The ad featured a Skinny Food Chocaholic Snack Pot, a bunch of grapes, an apple and an orange alongside text which referred to the amount of sugar each item contained as well as visual representations of their sugar contents using table sugar. The ad included the caption “Chocolate that contains less sugar than Fruit?!”. The ASA considered that consumers would understand the ad to be a favourable comparison between the sugar content of a Skinny Food Chocaholic Snack Pot and the fruits listed. The ad therefore made “reduced sugars” comparative nutrition claims. We considered that a chocolate-based food and fruits did not fall into the same food category and therefore concluded that the comparative nutrition claims breached the Code in that regard.

Additionally, we understood that the advertised product contained 0.9g of sugar per 22g portion, and not 0.8g as was stated in the ad. Per 100g, apples, oranges and grapes contained approximately 12g, 8g and 17g of sugar, respectively. Therefore, the amount of sugar stated in the ad for each of the fruits (17g, 16g, and 19g) related to a much greater quantity of food compared to the advertised product. Because the ad did not compare the sugar contents of the same quantities of food, we also concluded that the ad breached the Code in that regard.

Finally, we understood that, per 100g, the advertised product contained 468 calories and the fruits contained approximately 286, 215 and 152 calories, respectively. Therefore, the amount of energy in the advertised product was considerably greater than the amount of energy in the fruits to which it was compared. We considered the comparative nutrition claims also breached the Code in that regard.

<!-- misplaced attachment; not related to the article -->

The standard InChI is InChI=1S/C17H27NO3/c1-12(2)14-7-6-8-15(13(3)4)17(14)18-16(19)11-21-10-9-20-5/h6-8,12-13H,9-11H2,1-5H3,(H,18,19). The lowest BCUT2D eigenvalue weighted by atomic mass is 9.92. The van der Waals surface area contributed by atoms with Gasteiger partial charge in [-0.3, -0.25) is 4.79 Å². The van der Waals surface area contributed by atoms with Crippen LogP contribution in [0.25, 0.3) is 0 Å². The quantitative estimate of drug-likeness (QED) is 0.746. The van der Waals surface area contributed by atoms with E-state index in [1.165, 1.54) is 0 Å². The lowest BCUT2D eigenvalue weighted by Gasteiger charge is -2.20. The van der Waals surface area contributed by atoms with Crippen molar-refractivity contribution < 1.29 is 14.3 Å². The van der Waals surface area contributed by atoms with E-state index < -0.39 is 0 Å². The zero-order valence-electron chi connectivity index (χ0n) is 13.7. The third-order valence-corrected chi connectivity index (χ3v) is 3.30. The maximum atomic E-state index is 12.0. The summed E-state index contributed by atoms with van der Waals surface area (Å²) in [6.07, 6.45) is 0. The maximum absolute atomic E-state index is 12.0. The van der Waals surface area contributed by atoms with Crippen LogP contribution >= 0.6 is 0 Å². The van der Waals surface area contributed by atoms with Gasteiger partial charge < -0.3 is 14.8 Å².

Because the ad included comparative nutrition claims that did not meet the conditions of use associated with the permitted claim, we concluded that it breached the Code.

The ad breached CAP Code (Edition 12) rules  15.1 15.1 Marketing communications that contain nutrition or health claims must be supported by documentary evidence to show they meet the conditions of use associated with the relevant claim, as specified in the applicable register. Claims must be presented clearly and without exaggeration.    15.1.1 15.1.1 Only nutrition claims listed in the applicable register┬ámay be used in marketing communications.
Only health claims listed as authorised in the applicable register, or claims that would have the same meaning to the consumer, may be used in marketing communications.
   15.3 15.3 Comparative nutrition claims must compare the difference in the claimed nutrient to a range of foods of the same category which do not have a composition which allows them to bear a nutrition claim.    15.3.1 15.3.1 A marketing communication may use one product as the sole reference for comparison only if that product is representative of the products in its category.  and  15.3.2 15.3.2 The difference in the quantity of a nutrient or energy value must be stated in the marketing communication and must relate to the same quantity of food.  (Food, food supplements and associated health or nutrition claims).

Action

The ads must not appear again in the form complained of. We told Not Guilty Food Co Ltd t/a The Skinny Food Co not to make a comparative nutrition claim between foods that did not fall into the same food category, between different quantities of foods, or between foods that provided less energy than the advertised product.

CAP Code (Edition 12)

15.1     15.3     15.1.1     15.3.2     15.3.1